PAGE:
China: Government imposes more deterrents on non-compliant employers.

What are the new measures?

The Chinese Ministry of HR and Social Security and its local branches have introduced new measures geared towards ensuring employer compliance with employment laws. The new measures give more 'teeth' to the Chinese labour protection administrative departments, entitling them to monitor employers' compliance with local labour laws through daily inspections at workplaces; examining employment contracts and work rules and investigating employee or anonymous reports and complaints.

Under the new measures, the Chinese labour protection administrative departments will have the power to impose administrative sanctions on employers in cases of non-compliance - the new measures include publicising 'serious' employer violations in newspapers and magazines and on TV. In addition to naming and shaming, employers will receive A, B or C grades based on their compliance in various areas, including:

  • Employer work rules and regulations
  • Employment contracts
  • Labour dispatch workers
  • Overtime and holiday compliance

The employer rating will be reviewed and decided upon by the Chinese labour protection administrative department every year and the results will be kept in each company's labour security credit record for at least three years. Companies with excellent track records which do not warrant a routine audit are categorised as Class A; average companies which should be regularly audited are put under Class B; and companies with a number of historical violations will be classified as Class C. Class C companies will fall under tight scrutiny of the enforcing agencies and will likely become major targets for supervision regularly inspections by the labour administrative authorities.

In addition to potentially receiving a Class C rating, "badly-behaved" employers might also be named and shamed publicly. Companies which have been punished by the labour administrative authority for severe violations of labour law (e.g. cases of intentional failure to pay, or underpayment of salary or social insurance contributions) will be listed on the official website of the local labour authority every quarter. Their names will also be printed in major newspapers, or broadcasted on TV stations and other media. The public information to be published will include: the company's name, address and registration code; the full name of the legal representative or person responsible for each violation; and the fines and/or other sanctions imposed.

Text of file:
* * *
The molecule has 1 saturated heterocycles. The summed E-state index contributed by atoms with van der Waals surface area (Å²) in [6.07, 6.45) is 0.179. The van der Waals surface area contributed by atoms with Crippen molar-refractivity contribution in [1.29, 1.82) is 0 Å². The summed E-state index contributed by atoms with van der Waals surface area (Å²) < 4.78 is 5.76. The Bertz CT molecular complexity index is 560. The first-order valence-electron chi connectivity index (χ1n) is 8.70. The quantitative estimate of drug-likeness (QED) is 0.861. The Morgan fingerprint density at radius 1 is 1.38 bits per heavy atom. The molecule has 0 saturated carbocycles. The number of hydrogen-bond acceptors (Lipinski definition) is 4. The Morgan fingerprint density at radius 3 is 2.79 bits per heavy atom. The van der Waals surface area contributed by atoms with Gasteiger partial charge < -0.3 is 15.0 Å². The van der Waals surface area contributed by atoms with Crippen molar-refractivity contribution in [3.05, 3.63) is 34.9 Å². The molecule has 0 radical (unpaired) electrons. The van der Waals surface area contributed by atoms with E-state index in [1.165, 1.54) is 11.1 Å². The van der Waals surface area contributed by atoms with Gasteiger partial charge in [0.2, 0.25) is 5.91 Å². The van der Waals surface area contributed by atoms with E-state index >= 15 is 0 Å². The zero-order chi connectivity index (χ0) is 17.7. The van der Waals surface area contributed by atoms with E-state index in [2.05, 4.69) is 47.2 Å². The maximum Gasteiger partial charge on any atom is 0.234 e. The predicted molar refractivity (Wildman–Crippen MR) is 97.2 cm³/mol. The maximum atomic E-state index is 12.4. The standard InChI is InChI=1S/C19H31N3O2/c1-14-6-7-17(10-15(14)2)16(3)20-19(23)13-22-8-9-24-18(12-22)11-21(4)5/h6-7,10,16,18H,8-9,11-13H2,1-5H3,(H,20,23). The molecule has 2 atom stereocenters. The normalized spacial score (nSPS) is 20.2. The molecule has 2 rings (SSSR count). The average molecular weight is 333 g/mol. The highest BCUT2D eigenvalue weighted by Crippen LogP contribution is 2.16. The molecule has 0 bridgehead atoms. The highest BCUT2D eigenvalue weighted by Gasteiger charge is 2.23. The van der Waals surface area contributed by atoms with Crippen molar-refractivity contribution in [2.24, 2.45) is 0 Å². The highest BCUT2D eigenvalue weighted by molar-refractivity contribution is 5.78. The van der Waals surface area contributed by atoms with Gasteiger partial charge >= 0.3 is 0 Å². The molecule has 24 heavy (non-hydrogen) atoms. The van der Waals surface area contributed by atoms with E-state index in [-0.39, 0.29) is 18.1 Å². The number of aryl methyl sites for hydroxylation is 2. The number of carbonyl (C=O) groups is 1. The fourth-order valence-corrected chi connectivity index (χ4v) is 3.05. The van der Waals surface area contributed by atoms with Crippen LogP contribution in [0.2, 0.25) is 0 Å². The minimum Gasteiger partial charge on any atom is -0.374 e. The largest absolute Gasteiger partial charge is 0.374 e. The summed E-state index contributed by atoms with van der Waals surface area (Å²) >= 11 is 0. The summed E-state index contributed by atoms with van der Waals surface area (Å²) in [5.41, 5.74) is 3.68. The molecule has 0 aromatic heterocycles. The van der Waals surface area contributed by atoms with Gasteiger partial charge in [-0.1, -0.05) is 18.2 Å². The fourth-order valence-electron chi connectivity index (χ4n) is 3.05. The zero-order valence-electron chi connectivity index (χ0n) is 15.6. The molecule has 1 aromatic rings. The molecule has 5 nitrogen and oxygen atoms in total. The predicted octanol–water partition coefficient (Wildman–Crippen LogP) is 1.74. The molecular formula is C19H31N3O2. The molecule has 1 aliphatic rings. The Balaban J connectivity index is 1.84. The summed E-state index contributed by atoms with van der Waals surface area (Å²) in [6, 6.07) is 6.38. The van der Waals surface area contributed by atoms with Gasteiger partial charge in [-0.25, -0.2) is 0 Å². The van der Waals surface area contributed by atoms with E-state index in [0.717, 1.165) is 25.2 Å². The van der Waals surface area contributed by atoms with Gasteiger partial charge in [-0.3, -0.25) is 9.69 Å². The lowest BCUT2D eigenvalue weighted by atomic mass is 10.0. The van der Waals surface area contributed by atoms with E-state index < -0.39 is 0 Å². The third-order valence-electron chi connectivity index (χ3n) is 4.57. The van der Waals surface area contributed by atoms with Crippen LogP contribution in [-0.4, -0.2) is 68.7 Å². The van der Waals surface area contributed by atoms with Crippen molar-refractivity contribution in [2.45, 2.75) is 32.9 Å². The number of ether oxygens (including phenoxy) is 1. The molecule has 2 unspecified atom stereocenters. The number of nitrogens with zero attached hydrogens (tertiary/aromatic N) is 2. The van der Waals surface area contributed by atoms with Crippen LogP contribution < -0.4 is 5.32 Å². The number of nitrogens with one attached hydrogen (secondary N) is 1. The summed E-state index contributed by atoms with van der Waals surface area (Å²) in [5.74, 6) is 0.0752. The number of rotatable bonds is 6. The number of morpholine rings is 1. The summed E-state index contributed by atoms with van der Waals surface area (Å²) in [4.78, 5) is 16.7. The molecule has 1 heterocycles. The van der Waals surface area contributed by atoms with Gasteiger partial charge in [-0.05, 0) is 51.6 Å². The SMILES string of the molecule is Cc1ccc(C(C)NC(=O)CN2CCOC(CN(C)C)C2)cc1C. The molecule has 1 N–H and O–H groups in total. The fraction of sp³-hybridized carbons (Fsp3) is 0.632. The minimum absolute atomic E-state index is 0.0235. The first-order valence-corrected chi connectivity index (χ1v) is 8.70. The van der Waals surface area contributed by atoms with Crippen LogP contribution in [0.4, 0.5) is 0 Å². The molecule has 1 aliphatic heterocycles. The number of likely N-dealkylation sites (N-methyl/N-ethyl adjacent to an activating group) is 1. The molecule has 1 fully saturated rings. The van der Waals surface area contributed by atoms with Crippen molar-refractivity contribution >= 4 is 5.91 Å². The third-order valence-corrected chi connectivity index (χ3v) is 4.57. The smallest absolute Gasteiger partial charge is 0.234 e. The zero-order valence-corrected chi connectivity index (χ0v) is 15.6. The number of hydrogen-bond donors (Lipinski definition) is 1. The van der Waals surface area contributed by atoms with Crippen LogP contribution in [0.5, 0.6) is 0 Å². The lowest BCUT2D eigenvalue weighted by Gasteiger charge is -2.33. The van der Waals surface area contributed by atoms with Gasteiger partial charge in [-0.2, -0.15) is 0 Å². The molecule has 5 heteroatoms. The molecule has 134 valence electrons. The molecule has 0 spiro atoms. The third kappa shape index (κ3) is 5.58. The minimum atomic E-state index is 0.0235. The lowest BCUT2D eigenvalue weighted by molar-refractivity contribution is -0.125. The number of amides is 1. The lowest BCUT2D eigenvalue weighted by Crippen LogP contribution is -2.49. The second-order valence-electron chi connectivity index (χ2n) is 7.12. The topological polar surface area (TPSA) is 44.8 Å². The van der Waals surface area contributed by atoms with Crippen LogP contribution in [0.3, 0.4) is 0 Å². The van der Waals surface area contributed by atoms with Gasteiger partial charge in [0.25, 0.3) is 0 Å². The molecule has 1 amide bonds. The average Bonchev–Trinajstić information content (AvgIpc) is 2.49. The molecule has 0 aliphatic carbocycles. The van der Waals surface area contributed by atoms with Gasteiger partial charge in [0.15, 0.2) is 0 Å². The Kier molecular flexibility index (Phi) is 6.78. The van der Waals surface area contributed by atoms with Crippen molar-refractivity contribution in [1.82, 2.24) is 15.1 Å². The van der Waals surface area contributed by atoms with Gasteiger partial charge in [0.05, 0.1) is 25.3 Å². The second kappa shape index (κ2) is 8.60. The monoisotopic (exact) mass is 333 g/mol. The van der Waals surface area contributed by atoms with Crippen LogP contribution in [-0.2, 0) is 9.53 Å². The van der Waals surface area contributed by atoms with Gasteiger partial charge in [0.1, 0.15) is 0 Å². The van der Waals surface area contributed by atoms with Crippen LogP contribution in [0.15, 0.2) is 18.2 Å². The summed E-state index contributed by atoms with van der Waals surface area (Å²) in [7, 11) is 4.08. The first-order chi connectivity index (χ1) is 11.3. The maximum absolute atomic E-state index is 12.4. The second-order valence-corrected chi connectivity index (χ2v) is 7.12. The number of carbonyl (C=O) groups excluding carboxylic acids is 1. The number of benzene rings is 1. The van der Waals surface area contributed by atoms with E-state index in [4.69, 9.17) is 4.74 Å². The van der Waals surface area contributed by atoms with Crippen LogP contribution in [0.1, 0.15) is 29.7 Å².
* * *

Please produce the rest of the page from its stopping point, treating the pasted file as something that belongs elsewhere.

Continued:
How will the new measures be implemented and applied?

Some provinces or cities in China have introduced specific local implementing rules. For instance, in the Hebei province, if companies do not pay their employee salaries on time and when such delay involves more than 10 people, or the unpaid amount exceeds 50,000CNY, these companies will be deemed to have committed a major breach of the regulation, and then be named publicly. In Beijing, the local labour administrative authority must ‘name and shame’ an employer within 6 months of closing its investigation, or it will lose its entitlement to do so. We anticipate that specific local rules will be implemented in other cities over the next couple of months.

What is the practical impact of the new measures?

Although the new measures may seem to be strict and perhaps somewhat onerous, it seems to us that the government’s intention is less about actively seeking out and punishing wrongdoers, and more about deterring and sending a strong message to employers. And it seems, it is working - many employers are now taking steps to ramp up their compliance efforts.

Some areas where we typically see employers “fall down” include:

  • Non-compliant work rules or employment contracts;
  • Failure to follow the ‘democratic process’ prior to implementing an employee policy;
  • Non-payment of overtime and failure to comply with working hours and holiday rules;
  • Failure to contribute social insurance;
  • Non-compliance with protective measures for female employee and minors (young workers between 16 and 18 years old); and
  • Non-compliance with labour dispatch rules.

Our view is that larger multinational corporations are likely to be high on the agenda, for the fact that sanctions against them will likely generate more media interest. To prepare for the new measures, our advice is for employers to “stock take” through HR legal audits. Any compliance gaps should be immediately analysed and rectified. Particular attention should be paid to the high-risk areas referred to above.